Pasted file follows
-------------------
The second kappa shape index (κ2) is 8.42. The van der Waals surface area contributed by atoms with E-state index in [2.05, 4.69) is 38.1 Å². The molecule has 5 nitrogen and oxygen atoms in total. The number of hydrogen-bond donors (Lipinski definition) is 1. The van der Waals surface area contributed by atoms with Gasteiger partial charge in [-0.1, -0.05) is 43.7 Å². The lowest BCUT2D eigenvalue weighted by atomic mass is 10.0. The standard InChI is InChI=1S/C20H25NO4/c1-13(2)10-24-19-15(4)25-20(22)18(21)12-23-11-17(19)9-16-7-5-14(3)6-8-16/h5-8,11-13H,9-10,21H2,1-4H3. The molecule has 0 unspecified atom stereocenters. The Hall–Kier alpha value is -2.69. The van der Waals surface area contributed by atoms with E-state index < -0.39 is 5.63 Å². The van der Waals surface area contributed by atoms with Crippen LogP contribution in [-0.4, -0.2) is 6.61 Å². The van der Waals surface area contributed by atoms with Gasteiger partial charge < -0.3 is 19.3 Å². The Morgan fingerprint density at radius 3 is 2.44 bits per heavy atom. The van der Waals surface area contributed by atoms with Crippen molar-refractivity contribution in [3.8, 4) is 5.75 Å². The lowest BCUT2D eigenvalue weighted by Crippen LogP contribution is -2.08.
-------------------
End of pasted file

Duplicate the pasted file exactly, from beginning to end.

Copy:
The second kappa shape index (κ2) is 8.42. The van der Waals surface area contributed by atoms with E-state index in [2.05, 4.69) is 38.1 Å². The molecule has 5 nitrogen and oxygen atoms in total. The number of hydrogen-bond donors (Lipinski definition) is 1. The van der Waals surface area contributed by atoms with Gasteiger partial charge in [-0.1, -0.05) is 43.7 Å². The lowest BCUT2D eigenvalue weighted by atomic mass is 10.0. The standard InChI is InChI=1S/C20H25NO4/c1-13(2)10-24-19-15(4)25-20(22)18(21)12-23-11-17(19)9-16-7-5-14(3)6-8-16/h5-8,11-13H,9-10,21H2,1-4H3. The molecule has 0 unspecified atom stereocenters. The Hall–Kier alpha value is -2.69. The van der Waals surface area contributed by atoms with E-state index < -0.39 is 5.63 Å². The van der Waals surface area contributed by atoms with Crippen LogP contribution in [-0.4, -0.2) is 6.61 Å². The van der Waals surface area contributed by atoms with Gasteiger partial charge < -0.3 is 19.3 Å². The Morgan fingerprint density at radius 3 is 2.44 bits per heavy atom. The van der Waals surface area contributed by atoms with Crippen molar-refractivity contribution in [3.8, 4) is 5.75 Å². The lowest BCUT2D eigenvalue weighted by Crippen LogP contribution is -2.08.